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J Clin Endocrinol Metab. 2000 Feb;85(2):799-803.

Effects of cortisol and growth hormone on lipolysis in human adipose tissue.

Author information

1
Department of Physiology and Pharmacology, Sahlgrenska University Hospital, Goteborg University, Sweden. malin.ottosson@wlab.wall.gu.se

Abstract

The in vitro effects of cortisol and GH on basal and stimulated lipolysis in human adipose tissue were studied using a tissue incubation technique. After preincubation for 3 days in control medium containing insulin, adipose tissue pieces were exposed to cortisol for 3 days. GH was added to the cortisol-containing medium during the last 24 h (day 6). Adipocytes were then isolated, and lipolysis was studied in the absence and presence of isoprenaline, noradrenaline, forskolin, and N-6-monobutyryl-cAMP. Cortisol reduced the basal rate of lipolysis (P < 0.01) and the sensitivity to isoprenaline compared to the control values (P < 0.01). Addition of GH to the cortisol-containing medium increased the basal rate of lipolysis (P < 0.01) and the sensitivity to isoprenaline (P < 0.01) to the control level and increased the maximum isoprenaline-induced lipolytic activity (P < 0.01). Similar effects were obtained in the presence of noradrenaline. Maximum forskolin-induced lipolytic activity was reduced after exposure of the tissue to cortisol (P < 0.05), whereas addition of GH antagonized this effect (P < 0.01). Induction of the maximum lipolytic activity with N-6-monobutyryl-cAMP was not influenced by the preceding hormone exposure. Addition of GH alone during the last 24 h of incubation increased the basal rate of lipolysis (P < 0.05) and resulted in a borderline significant increase in the maximum isoprenaline-induced lipolytic activity (P = 0.055), suggesting that GH induces lipolysis also in the absence of glucocorticoids. Thus, cortisol and GH have opposite effects on the basal lipolytic activity in human adipose tissue in vitro as well as on the sensitivity to catecholamines, GH being the lipolytic and cortisol the antilipolytic agent. The present findings are in agreement with in vivo observations.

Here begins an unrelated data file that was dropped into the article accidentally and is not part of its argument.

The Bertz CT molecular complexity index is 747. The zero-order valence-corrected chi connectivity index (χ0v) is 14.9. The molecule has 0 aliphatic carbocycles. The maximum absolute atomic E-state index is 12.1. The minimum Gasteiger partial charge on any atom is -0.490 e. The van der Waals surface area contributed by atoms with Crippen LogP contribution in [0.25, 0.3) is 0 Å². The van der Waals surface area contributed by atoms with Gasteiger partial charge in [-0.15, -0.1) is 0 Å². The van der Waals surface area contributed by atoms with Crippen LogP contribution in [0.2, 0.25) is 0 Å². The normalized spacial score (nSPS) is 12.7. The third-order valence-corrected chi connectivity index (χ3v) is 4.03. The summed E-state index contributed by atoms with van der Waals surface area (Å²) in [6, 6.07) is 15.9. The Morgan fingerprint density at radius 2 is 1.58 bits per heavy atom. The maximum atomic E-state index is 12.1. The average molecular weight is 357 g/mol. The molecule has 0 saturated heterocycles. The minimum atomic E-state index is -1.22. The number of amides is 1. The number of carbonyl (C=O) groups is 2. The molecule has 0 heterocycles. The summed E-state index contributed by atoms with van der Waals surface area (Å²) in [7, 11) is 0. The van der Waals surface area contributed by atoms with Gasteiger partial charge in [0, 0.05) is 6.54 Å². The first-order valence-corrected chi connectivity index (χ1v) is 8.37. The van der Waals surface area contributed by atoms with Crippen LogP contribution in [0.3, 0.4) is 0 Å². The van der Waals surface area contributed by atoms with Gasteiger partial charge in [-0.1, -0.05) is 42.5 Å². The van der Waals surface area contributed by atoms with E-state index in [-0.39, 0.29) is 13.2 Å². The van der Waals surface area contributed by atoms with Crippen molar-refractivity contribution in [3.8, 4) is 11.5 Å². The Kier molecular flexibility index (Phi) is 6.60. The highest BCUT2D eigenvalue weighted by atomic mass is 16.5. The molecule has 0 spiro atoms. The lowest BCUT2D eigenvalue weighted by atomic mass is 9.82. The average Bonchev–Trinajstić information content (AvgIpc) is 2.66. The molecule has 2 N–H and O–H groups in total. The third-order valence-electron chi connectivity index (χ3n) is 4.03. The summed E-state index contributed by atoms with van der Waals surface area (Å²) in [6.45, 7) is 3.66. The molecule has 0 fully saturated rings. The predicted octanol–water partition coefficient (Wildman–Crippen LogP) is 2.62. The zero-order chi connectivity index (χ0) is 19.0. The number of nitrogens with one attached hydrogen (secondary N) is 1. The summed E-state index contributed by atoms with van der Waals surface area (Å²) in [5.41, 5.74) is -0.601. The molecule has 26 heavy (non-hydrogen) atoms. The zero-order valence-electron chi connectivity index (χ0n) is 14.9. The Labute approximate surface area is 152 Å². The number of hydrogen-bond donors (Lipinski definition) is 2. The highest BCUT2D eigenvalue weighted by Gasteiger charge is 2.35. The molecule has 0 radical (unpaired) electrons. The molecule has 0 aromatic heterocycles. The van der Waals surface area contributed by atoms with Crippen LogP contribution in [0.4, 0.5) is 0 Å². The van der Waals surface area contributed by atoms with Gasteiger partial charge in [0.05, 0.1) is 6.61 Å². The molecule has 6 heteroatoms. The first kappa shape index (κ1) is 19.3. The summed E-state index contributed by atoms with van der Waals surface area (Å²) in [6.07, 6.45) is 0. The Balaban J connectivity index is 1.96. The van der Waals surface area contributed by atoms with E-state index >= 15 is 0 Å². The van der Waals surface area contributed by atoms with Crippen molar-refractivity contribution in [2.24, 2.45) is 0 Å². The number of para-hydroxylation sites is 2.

PMID:
10690893
DOI:
10.1210/jcem.85.2.6358
[Indexed for MEDLINE]

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